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The nifty invention called electronic mail is what Marshall McLuhan must have had in mind when he wrote this. Those of us who have email wonder what we would do without it. We can compose or copy text and graphics and send them across the world to many people in seconds. McLuhan also said that "perfection of the means of communication has meant instantaneity" (Culture without Literacy, Explorations., 1953). We do not have to worry about long distance charges, fax reception, time zones, or telephone tag. Email permits flexible work arrangements. One's place of work can be anywhere. Little wonder the use of email is in phenomenal growth in business.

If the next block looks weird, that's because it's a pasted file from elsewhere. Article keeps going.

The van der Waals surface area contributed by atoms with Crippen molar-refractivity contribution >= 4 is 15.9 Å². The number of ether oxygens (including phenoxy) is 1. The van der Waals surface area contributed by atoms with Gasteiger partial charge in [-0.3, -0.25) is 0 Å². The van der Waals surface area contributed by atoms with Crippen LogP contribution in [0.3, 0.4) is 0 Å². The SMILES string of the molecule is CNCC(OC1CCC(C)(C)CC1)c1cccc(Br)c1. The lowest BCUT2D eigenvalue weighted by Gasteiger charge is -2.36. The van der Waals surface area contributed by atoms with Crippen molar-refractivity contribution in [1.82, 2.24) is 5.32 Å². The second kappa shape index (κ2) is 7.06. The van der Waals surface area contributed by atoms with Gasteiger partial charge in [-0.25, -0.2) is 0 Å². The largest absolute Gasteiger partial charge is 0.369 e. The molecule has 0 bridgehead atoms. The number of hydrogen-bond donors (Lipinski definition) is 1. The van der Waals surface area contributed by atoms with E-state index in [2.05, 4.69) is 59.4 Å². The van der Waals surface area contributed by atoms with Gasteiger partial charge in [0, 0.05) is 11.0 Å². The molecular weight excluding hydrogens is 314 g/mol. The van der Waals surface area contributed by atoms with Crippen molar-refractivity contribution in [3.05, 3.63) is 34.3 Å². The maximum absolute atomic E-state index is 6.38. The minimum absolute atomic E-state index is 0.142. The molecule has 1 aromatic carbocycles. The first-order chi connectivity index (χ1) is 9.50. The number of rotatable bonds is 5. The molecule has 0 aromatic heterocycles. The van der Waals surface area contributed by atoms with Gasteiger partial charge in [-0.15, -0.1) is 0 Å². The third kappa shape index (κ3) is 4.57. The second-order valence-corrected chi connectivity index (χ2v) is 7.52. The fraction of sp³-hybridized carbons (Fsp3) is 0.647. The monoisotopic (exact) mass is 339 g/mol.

Physical face-to-face oral expression inherently makes one immediately accountable for what is said, and body language is a major component of the communication. However, all of us have sent email that we wish we could have later retracted and expunged. Without the immediacy and body language, our guard is down and we say things by email, that we would never do face-to-face, or even on paper. Once dispatched, email is out of our control. It can be forwarded to the hundreds of millions of people on the Internet. It can be printed out and archived indefinitely. Most utility software can recover email messages, and originators can be traced. Crackers and email-list managers can intercept messages and read stored ones. Email is a very public medium indeed. Sending an electronic message to someone may risk sending it to everyone. …